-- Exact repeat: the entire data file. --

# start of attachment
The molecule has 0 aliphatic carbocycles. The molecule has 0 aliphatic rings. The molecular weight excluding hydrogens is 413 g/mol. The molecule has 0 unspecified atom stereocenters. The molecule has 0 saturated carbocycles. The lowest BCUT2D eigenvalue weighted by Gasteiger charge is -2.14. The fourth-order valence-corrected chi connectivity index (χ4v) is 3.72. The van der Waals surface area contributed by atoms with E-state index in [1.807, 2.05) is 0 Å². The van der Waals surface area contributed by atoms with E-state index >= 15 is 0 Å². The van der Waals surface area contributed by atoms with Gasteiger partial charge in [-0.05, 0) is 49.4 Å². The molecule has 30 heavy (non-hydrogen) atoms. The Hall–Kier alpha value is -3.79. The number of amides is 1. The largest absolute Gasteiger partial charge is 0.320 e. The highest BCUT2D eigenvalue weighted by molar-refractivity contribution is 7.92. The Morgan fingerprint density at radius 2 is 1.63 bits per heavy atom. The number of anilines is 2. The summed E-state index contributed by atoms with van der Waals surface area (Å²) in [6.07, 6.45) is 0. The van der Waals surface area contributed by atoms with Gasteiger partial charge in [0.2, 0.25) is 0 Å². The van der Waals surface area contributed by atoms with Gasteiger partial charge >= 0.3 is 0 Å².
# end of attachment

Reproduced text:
The molecule has 0 aliphatic carbocycles. The molecule has 0 aliphatic rings. The molecular weight excluding hydrogens is 413 g/mol. The molecule has 0 unspecified atom stereocenters. The molecule has 0 saturated carbocycles. The lowest BCUT2D eigenvalue weighted by Gasteiger charge is -2.14. The fourth-order valence-corrected chi connectivity index (χ4v) is 3.72. The van der Waals surface area contributed by atoms with E-state index in [1.807, 2.05) is 0 Å². The van der Waals surface area contributed by atoms with E-state index >= 15 is 0 Å². The van der Waals surface area contributed by atoms with Gasteiger partial charge in [-0.05, 0) is 49.4 Å². The molecule has 30 heavy (non-hydrogen) atoms. The Hall–Kier alpha value is -3.79. The number of amides is 1. The largest absolute Gasteiger partial charge is 0.320 e. The highest BCUT2D eigenvalue weighted by molar-refractivity contribution is 7.92. The Morgan fingerprint density at radius 2 is 1.63 bits per heavy atom. The number of anilines is 2. The summed E-state index contributed by atoms with van der Waals surface area (Å²) in [6.07, 6.45) is 0. The van der Waals surface area contributed by atoms with Gasteiger partial charge in [0.2, 0.25) is 0 Å². The van der Waals surface area contributed by atoms with Gasteiger partial charge >= 0.3 is 0 Å².